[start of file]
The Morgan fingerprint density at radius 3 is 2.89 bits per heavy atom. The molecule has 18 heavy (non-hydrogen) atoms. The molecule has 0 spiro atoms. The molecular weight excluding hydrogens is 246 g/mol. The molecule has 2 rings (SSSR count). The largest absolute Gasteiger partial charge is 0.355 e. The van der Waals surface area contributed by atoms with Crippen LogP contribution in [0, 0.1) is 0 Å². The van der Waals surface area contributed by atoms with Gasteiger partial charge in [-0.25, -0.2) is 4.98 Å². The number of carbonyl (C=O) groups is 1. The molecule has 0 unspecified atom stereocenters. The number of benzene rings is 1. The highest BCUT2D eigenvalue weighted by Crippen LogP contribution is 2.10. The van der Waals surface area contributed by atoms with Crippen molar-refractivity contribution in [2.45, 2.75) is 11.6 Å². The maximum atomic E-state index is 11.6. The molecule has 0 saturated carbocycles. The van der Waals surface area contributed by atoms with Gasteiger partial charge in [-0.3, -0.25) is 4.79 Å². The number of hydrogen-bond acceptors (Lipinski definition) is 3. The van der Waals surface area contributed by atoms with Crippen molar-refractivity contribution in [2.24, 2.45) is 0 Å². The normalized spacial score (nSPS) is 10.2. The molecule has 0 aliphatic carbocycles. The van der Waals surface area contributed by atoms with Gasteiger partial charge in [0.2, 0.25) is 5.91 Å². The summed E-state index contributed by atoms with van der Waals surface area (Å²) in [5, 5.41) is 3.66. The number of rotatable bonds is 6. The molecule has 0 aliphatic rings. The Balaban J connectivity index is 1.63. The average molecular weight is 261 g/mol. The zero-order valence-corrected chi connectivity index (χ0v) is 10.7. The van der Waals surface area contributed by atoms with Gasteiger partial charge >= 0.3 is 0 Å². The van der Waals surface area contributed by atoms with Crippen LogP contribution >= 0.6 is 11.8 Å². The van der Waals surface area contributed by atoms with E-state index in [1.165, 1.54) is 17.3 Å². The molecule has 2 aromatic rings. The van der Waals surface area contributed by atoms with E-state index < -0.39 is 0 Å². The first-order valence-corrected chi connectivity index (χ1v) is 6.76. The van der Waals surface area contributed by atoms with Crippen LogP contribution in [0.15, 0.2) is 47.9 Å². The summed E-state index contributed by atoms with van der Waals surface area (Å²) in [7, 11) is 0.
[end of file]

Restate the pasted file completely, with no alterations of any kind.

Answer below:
The Morgan fingerprint density at radius 3 is 2.89 bits per heavy atom. The molecule has 18 heavy (non-hydrogen) atoms. The molecule has 0 spiro atoms. The molecular weight excluding hydrogens is 246 g/mol. The molecule has 2 rings (SSSR count). The largest absolute Gasteiger partial charge is 0.355 e. The van der Waals surface area contributed by atoms with Crippen LogP contribution in [0, 0.1) is 0 Å². The van der Waals surface area contributed by atoms with Gasteiger partial charge in [-0.25, -0.2) is 4.98 Å². The number of carbonyl (C=O) groups is 1. The molecule has 0 unspecified atom stereocenters. The number of benzene rings is 1. The highest BCUT2D eigenvalue weighted by Crippen LogP contribution is 2.10. The van der Waals surface area contributed by atoms with Crippen molar-refractivity contribution in [2.45, 2.75) is 11.6 Å². The maximum atomic E-state index is 11.6. The molecule has 0 saturated carbocycles. The van der Waals surface area contributed by atoms with Gasteiger partial charge in [-0.3, -0.25) is 4.79 Å². The number of hydrogen-bond acceptors (Lipinski definition) is 3. The van der Waals surface area contributed by atoms with Crippen molar-refractivity contribution in [2.24, 2.45) is 0 Å². The normalized spacial score (nSPS) is 10.2. The molecule has 0 aliphatic carbocycles. The van der Waals surface area contributed by atoms with Gasteiger partial charge in [0.2, 0.25) is 5.91 Å². The summed E-state index contributed by atoms with van der Waals surface area (Å²) in [5, 5.41) is 3.66. The number of rotatable bonds is 6. The molecule has 0 aliphatic rings. The Balaban J connectivity index is 1.63. The average molecular weight is 261 g/mol. The zero-order valence-corrected chi connectivity index (χ0v) is 10.7. The van der Waals surface area contributed by atoms with Gasteiger partial charge >= 0.3 is 0 Å². The van der Waals surface area contributed by atoms with Crippen LogP contribution >= 0.6 is 11.8 Å². The van der Waals surface area contributed by atoms with E-state index in [1.165, 1.54) is 17.3 Å². The molecule has 2 aromatic rings. The van der Waals surface area contributed by atoms with E-state index < -0.39 is 0 Å². The first-order valence-corrected chi connectivity index (χ1v) is 6.76. The van der Waals surface area contributed by atoms with Crippen LogP contribution in [0.15, 0.2) is 47.9 Å². The summed E-state index contributed by atoms with van der Waals surface area (Å²) in [7, 11) is 0.